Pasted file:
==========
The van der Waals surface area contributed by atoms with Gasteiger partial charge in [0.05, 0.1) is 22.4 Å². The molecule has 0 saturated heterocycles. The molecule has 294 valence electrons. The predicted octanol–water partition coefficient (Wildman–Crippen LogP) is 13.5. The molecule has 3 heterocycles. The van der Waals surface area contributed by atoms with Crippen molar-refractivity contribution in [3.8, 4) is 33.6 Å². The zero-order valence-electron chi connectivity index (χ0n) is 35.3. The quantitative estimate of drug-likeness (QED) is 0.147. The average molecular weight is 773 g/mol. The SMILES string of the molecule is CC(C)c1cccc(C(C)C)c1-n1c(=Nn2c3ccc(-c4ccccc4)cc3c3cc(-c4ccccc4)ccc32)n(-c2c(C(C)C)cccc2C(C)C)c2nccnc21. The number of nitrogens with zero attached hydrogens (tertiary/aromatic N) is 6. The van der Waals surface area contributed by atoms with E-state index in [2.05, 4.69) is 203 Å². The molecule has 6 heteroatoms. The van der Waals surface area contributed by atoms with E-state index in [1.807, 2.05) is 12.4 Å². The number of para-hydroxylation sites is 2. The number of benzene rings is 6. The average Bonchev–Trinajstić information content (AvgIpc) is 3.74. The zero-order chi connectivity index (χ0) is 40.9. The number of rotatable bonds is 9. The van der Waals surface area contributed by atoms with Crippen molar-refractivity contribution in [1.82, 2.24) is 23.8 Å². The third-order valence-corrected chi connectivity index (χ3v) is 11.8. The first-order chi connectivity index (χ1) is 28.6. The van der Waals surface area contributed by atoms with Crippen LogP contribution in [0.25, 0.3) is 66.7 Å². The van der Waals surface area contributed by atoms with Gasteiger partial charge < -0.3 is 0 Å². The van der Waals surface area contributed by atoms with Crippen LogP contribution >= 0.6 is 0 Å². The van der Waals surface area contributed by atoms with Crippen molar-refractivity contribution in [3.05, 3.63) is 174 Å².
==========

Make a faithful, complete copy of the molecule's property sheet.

The van der Waals surface area contributed by atoms with Gasteiger partial charge in [0.05, 0.1) is 22.4 Å². The molecule has 0 saturated heterocycles. The molecule has 294 valence electrons. The predicted octanol–water partition coefficient (Wildman–Crippen LogP) is 13.5. The molecule has 3 heterocycles. The van der Waals surface area contributed by atoms with Crippen molar-refractivity contribution in [3.8, 4) is 33.6 Å². The zero-order valence-electron chi connectivity index (χ0n) is 35.3. The quantitative estimate of drug-likeness (QED) is 0.147. The average molecular weight is 773 g/mol. The SMILES string of the molecule is CC(C)c1cccc(C(C)C)c1-n1c(=Nn2c3ccc(-c4ccccc4)cc3c3cc(-c4ccccc4)ccc32)n(-c2c(C(C)C)cccc2C(C)C)c2nccnc21. The number of nitrogens with zero attached hydrogens (tertiary/aromatic N) is 6. The van der Waals surface area contributed by atoms with E-state index in [2.05, 4.69) is 203 Å². The molecule has 6 heteroatoms. The van der Waals surface area contributed by atoms with E-state index in [1.807, 2.05) is 12.4 Å². The number of para-hydroxylation sites is 2. The number of benzene rings is 6. The average Bonchev–Trinajstić information content (AvgIpc) is 3.74. The zero-order chi connectivity index (χ0) is 40.9. The number of rotatable bonds is 9. The van der Waals surface area contributed by atoms with Crippen molar-refractivity contribution in [1.82, 2.24) is 23.8 Å². The third-order valence-corrected chi connectivity index (χ3v) is 11.8. The first-order chi connectivity index (χ1) is 28.6. The van der Waals surface area contributed by atoms with Crippen LogP contribution in [0.25, 0.3) is 66.7 Å². The van der Waals surface area contributed by atoms with Gasteiger partial charge < -0.3 is 0 Å². The van der Waals surface area contributed by atoms with Crippen LogP contribution >= 0.6 is 0 Å². The van der Waals surface area contributed by atoms with Crippen molar-refractivity contribution in [3.05, 3.63) is 174 Å².